Today, however, I want to spend a little time sharing my thoughts on two books I read over the past few days; Sun Tzu's The Art of War and Steven Pressfield's The War of Art. The former I read mainly for historical curiosity, and because I have been playing a lot of Supreme Commander II lately, and will take any advantage I can get. The second I read upon the repeated recommendation of a good friend of mine, probably the only person whose recommendation could ever get me to walk into the Self Help section of the book store.

The Art of War

             Sun Tzu (if "he" was one person) wrote The Art of War around the 6th century BCE, in an attempt to prove to his emperor that he was worthy to lead his nation's, the Wu's, armies against their enemies, the Yueh. Much of the history of the text is disputed, even some of the details I gave above, but being not a scholar on these matters, I will not digress into those concerns here.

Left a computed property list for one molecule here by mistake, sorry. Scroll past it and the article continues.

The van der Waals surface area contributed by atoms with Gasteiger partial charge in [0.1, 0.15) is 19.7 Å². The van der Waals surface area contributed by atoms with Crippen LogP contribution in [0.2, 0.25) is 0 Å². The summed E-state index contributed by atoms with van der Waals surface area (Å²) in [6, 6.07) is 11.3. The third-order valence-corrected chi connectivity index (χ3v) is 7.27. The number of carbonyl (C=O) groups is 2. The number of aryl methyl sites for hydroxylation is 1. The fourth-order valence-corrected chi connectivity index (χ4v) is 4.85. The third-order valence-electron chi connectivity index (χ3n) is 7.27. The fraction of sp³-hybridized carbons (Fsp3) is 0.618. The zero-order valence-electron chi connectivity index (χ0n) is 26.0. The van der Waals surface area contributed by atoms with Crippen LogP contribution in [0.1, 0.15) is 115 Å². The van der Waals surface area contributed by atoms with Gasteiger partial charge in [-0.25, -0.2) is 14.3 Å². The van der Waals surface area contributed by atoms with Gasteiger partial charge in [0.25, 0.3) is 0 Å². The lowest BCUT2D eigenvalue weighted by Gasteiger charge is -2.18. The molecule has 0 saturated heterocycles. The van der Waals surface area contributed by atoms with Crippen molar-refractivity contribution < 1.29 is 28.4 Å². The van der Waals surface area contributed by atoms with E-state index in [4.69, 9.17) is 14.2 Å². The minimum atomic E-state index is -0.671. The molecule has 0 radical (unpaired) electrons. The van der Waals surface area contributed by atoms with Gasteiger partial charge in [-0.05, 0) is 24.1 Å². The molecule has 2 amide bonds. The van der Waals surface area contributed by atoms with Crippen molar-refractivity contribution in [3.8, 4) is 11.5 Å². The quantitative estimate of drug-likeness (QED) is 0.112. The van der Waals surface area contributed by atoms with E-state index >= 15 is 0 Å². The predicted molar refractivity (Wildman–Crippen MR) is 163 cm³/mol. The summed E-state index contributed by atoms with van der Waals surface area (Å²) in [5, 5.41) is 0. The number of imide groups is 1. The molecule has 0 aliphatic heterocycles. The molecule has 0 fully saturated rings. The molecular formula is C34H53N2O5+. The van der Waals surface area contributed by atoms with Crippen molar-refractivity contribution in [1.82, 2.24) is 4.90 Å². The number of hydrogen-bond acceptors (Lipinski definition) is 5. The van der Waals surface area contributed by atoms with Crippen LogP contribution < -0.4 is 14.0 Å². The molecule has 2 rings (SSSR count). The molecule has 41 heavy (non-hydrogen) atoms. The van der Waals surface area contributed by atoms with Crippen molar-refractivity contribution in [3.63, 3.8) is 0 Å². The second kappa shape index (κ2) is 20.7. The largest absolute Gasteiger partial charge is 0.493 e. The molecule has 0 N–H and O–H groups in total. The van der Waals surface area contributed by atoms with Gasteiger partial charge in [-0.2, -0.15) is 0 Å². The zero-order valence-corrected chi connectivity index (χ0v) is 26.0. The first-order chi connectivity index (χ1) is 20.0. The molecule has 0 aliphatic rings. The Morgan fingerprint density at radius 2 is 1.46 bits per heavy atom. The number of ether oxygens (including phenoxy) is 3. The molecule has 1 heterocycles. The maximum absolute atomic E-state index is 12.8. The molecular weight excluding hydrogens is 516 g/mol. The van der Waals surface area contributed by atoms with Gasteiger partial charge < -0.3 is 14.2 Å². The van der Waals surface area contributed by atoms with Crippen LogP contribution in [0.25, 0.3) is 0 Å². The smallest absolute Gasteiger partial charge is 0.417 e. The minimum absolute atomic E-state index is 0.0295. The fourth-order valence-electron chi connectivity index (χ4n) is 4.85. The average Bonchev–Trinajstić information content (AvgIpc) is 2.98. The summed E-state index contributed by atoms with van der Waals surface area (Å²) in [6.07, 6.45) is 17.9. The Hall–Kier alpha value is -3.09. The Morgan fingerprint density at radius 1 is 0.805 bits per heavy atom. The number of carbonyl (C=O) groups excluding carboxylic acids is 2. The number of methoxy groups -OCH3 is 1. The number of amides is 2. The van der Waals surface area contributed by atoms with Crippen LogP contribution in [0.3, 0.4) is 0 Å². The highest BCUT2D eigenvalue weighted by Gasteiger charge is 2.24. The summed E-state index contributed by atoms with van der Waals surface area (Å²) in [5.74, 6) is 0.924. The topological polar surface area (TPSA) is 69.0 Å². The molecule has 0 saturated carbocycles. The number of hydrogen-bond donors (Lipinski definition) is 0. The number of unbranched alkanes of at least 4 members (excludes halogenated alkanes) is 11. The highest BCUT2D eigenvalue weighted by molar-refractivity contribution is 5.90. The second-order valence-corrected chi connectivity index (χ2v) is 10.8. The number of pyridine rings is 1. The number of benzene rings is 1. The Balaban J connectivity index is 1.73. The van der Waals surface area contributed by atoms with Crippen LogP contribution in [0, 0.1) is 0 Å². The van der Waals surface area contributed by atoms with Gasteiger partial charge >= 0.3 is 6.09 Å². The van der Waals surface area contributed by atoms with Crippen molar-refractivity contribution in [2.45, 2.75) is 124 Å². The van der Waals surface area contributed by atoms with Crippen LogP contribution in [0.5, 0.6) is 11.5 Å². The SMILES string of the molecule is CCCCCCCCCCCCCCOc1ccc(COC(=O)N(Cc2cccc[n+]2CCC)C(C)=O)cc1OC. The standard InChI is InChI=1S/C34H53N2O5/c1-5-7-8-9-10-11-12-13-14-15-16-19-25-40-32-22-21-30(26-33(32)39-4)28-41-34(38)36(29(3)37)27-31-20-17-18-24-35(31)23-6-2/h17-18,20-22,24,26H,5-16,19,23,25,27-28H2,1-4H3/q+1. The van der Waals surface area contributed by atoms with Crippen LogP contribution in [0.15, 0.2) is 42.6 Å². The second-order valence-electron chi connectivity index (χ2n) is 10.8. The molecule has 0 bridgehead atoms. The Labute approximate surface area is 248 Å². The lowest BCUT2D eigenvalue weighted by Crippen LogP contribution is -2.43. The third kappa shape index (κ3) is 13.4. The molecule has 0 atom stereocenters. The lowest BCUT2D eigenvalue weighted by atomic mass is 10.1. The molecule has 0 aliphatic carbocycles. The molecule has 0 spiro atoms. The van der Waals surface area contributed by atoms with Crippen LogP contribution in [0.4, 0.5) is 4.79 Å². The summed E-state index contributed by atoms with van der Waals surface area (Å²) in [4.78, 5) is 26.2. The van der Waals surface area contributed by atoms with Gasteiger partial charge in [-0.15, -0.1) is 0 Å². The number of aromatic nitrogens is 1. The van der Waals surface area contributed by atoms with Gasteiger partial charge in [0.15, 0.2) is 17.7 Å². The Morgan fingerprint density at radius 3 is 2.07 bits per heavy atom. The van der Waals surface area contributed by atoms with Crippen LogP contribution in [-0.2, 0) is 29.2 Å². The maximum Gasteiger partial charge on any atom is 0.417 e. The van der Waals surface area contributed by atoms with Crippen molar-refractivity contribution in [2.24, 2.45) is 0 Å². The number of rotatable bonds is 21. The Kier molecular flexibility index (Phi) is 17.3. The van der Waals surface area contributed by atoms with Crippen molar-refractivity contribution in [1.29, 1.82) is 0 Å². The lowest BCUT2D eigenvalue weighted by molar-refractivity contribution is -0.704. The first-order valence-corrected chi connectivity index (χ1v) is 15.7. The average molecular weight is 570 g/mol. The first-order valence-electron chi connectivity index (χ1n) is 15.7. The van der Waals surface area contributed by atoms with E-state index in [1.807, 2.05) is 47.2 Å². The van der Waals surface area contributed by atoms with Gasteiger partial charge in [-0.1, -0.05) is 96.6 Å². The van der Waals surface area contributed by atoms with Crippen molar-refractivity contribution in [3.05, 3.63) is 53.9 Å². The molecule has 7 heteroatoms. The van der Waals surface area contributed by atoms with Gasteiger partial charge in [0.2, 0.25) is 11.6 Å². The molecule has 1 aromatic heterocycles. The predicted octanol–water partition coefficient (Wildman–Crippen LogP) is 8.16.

The real question is, what can be gained by a 21st century citizen from a book of 2,600 year old military tactics? Much. Because, as Sun Tzu understood even those 26 centuries ago, most of warfare is about managing the people under your leadership, and this is an area that many of us could benefit from some tested advice. Further, Sun Tzu's advice has been adopted by many leaders, in the areas of business, sport and politics, which is a further testament to the universality of his thinking. While some people may bristle at the analogy to warfare, it is naive to think that all good things in this world can be brought about without conflict and sharp disagreement, as recent events in Tunisia, Egypt, Libya, Wisconsin  and in the halls of Congress over women's rights demonstrate. I don't think I need to say that I am not advocating violence, but it is a fact of life that there are times where we are forced to pursue our objectives against the will of others, and tested strategy can be helpful here.